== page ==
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Technology s Aimless Take-Offs

August 25, 1973 with the Opposition. The Prime Minister was, perhaps, trying to establish one point. In the past she had consulted them

Retreat from Self-Reliance in Technology

is a landmark in the hi story of Malayalam language. The whole project was completed in 68 months. The encyclopaedia deals with 12,000 topics and there were about 1,000 contributors. It is remarkable that a co-opera- live .society of authors could successfully complete such an ambitious undertaking, though, to those who know the history of this society, this will not come as a surprise. It was started in 1045 by 12 authors with a capital of lis 120 for publishing books and for eliminating the exploitation of authors by printers and publishers. Very soon it became the leading publishing house in Kerala, It has now a subscribed capital of Rs 8 lakhs and has published 4,500 titles, including reprints of some rare books like Gundert's Malayalam dictionary. It is publishing a book a day of late and pays the highest royalty to authors. "Viswa Vijnanakosam" is priced Rs 600.

Muscles of Steel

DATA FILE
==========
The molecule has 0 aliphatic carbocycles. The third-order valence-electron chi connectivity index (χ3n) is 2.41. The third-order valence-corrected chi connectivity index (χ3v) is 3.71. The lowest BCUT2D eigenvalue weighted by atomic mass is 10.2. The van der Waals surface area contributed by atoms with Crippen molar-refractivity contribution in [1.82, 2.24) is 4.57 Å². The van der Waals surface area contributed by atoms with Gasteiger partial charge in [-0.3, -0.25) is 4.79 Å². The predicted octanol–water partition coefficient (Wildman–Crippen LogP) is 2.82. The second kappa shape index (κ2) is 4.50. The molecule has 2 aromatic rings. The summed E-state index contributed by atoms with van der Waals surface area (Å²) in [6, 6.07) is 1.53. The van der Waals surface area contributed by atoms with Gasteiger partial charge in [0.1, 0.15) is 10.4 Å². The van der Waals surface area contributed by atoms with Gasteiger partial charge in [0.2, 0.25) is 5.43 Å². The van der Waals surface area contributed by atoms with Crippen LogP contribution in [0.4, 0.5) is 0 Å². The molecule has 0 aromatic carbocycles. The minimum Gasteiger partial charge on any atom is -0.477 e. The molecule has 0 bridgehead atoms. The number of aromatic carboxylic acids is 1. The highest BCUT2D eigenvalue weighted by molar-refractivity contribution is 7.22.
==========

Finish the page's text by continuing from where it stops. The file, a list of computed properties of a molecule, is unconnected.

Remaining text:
Muscles of Steel D C Kale The Soviet Challenge in Base Metals by Alexander Sutulov, Salt Lake City, University of Utah Printing Services, 1971; pp viii + 195; $ 12.50, By orbiting a heavy Sputnik into the sky without fanfare in 1957, Russia gave cleat notices that in the science and technology race it was not far behind the US. Less dramatically, it also set a more basic challenge: that of surpassing the US as the leading producer of steel and base metals by the end of their ninth Plan in 1975. The way in which this task is being tackled makes a fascinating study in spite of the information being presented in patches, Alexander Sutulov has in the past few years, given con- siderable attention to the development of the mining and metallurgical industries in USSR, The book under review is the result of his careful compilation of technological and economic data on this subject. His theme is to compare production and consumption in the USSR with that in the US, but there are many lessons to be learned by India as to how a backward country built up its mineral industry to a dominant position. The introductory chapter mentions that, while the two gaint countries have only 12 per- cent of the world's population, they account for half of the world's gross output and 40 per cent of base metals output. At the end of the sixties, the annual mineral output per capita was around $100 for the US and $60 for Russia. The USSR's ninth Five Year Plan (1970-75), which envisages an investment of over $500,000 million, will boost steel output by 26 per cent, oil and natural gas by about 45 per cent, and copper and aluminium by 35 to 70 per cent, It must be remembered too that these increases are over base figures which are already among the highest in the world.